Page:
‘Mad about football’ | Tackling the stigma of mental illness through calcio, cinema

Captain Carlo Strappaghetti emerges as one of the philosophers of the players’ situation, skewering the often false distinctions society enforces between the sane and the mad. “For me,” he says at one point, “the real madness is a completely normal life.” Of the team’s passion for its existence on the fenced-in, dirt pitch at Polisportiva Bufalotta, he is quoted as saying in Il Romanista, the daily newspaper covering AS Roma, that “ours is the true calcio: the dust, the mud, the goals with the ripped nets. It is above all the desire to be together. It is a healthy calcio—extremely healthy, yes, therapeutic. Because this calcio has saved my life, in the truest sense of the word” (quoted in Mauro Macedonio, “Matti per il calcio,” 17 Nov 06).

The lads of Gabbiano FC. (Copyright © 2006 “Matti per il calcio”)

As a film project, director Volfgango De Biasi and collaborator Francesco Trento says that Matti constitutes “an act of love for calcio.” During production, two video cameras recorded 12 matches that formed the regular season in the seven-team mental-health league. The film provides play-by-play for each match and, for the season-ending playoff, narration from Sky TV commentators for the 2006 World Cup finals, Fabio Caressa and José Altafini.

In 2006, Il Gabbiano went on to win a nationwide competition, with some 50 other teams of mentally ill patients having been created on Raffaeli’s model. On Jan 16, the film and associated book, along with Raffaeli and members of Il Gabbiano, will receive the 10th “Altropallone” award from Altri Mondiali, an umbrella group of peace-directed sporting initiatives, including the Mondiali Antirazzisti, or anti-racist World Cup. The award honors “actions for solidarity, for clean calcio, against consumerism in calcio and sport, against racism, for peace.”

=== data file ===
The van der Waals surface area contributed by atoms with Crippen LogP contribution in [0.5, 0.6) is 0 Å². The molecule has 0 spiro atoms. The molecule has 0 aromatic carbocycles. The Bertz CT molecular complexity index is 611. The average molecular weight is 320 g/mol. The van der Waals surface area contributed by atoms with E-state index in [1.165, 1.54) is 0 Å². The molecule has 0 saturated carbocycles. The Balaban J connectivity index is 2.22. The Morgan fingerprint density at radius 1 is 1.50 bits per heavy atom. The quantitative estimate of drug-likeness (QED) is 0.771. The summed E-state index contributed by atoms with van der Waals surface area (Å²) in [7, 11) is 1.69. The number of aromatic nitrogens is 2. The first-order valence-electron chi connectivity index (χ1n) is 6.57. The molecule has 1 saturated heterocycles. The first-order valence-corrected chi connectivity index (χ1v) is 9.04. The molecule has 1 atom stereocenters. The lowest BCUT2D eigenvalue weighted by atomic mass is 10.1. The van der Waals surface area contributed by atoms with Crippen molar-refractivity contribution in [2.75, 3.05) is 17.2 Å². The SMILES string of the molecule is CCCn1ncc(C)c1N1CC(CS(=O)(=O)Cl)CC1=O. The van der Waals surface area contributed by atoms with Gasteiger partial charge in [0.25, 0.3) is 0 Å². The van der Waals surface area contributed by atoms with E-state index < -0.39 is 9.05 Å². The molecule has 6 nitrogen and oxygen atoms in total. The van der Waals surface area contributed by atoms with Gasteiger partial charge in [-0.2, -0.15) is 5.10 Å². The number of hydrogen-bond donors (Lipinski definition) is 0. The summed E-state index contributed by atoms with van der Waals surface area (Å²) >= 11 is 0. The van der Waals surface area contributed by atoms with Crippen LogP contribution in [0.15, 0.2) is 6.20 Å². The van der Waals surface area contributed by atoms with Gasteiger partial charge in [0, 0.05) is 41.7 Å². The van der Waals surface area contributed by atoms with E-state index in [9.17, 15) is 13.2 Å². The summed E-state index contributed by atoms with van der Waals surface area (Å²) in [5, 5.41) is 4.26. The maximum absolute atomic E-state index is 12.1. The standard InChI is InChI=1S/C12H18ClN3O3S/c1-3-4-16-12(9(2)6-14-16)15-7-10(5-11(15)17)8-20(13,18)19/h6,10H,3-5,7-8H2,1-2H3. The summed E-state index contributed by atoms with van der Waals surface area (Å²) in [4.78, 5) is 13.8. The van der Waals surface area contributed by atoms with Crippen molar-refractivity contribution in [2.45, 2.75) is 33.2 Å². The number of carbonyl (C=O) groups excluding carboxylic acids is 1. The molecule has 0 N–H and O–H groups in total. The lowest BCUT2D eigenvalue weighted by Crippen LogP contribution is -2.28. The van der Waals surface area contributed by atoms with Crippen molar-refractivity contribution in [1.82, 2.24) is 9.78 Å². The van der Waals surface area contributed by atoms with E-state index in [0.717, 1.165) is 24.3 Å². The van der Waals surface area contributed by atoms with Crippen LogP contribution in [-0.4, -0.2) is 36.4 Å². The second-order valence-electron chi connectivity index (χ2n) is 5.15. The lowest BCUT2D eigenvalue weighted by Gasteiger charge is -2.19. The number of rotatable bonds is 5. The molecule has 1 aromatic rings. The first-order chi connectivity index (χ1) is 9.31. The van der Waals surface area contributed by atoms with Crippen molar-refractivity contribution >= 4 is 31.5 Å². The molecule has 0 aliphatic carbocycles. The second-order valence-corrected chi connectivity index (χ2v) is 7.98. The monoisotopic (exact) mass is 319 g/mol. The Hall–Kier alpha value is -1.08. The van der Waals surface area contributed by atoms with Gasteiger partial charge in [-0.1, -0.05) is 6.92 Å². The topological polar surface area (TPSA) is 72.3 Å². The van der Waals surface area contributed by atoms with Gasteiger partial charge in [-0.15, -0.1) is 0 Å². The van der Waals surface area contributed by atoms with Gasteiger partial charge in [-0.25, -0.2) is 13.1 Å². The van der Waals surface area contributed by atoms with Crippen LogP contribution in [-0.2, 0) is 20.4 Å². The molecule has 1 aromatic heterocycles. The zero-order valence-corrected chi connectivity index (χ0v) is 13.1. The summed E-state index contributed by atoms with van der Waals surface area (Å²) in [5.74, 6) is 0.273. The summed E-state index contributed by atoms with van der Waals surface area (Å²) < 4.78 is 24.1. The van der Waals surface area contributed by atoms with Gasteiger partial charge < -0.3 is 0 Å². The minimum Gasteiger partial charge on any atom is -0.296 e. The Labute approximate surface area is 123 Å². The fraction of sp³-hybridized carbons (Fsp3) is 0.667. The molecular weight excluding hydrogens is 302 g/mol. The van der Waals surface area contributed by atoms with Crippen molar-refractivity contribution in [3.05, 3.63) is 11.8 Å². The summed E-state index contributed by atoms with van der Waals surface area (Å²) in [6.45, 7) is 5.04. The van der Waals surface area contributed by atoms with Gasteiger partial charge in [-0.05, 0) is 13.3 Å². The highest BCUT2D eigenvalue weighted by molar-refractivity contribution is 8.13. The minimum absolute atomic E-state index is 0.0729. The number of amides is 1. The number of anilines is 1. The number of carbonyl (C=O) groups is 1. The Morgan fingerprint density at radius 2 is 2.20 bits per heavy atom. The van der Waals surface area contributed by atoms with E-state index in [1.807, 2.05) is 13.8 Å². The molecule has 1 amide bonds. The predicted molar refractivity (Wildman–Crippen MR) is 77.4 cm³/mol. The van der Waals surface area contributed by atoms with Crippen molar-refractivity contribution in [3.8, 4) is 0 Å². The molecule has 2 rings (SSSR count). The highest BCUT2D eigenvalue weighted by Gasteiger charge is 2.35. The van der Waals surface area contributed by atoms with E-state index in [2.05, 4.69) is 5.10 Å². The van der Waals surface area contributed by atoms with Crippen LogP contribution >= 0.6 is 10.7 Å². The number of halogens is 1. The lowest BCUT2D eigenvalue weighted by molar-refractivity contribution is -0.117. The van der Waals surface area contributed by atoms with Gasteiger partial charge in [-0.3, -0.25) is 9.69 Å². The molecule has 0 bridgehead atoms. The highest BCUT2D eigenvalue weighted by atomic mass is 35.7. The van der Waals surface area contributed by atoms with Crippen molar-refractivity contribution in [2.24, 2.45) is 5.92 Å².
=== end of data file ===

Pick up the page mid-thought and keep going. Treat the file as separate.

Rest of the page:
While celebrating these successes and a reuniting of calcio with clean motives, Raffaeli and assistants likely will acknowledge the importance of staying power. Players and caretakers have worked more than 10 years for the recognition and must continue into the future. The filmmakers quote from Uruguayan writer Eduardo Galeano‘s own citation, in Las palabras andantes (1993), of Argentine director and poet Fernando Birri:

Utopia is on the horizon. I take two steps toward it, and it retreats two steps. I walk ten steps and the horizon moves ten steps further. However much I walk, I will never reach it. What then is utopia for? It is for this: for walking.


U.S. magazine Newsweek, in its online edition, features an interview with Santo Rullo, a psychiatrist who, with Raffaeli, has worked the last 14 years on developing “soccer therapy” (Barbie Nadeau, “Soccer as Therapy for Mental Illness,” Jan 18).

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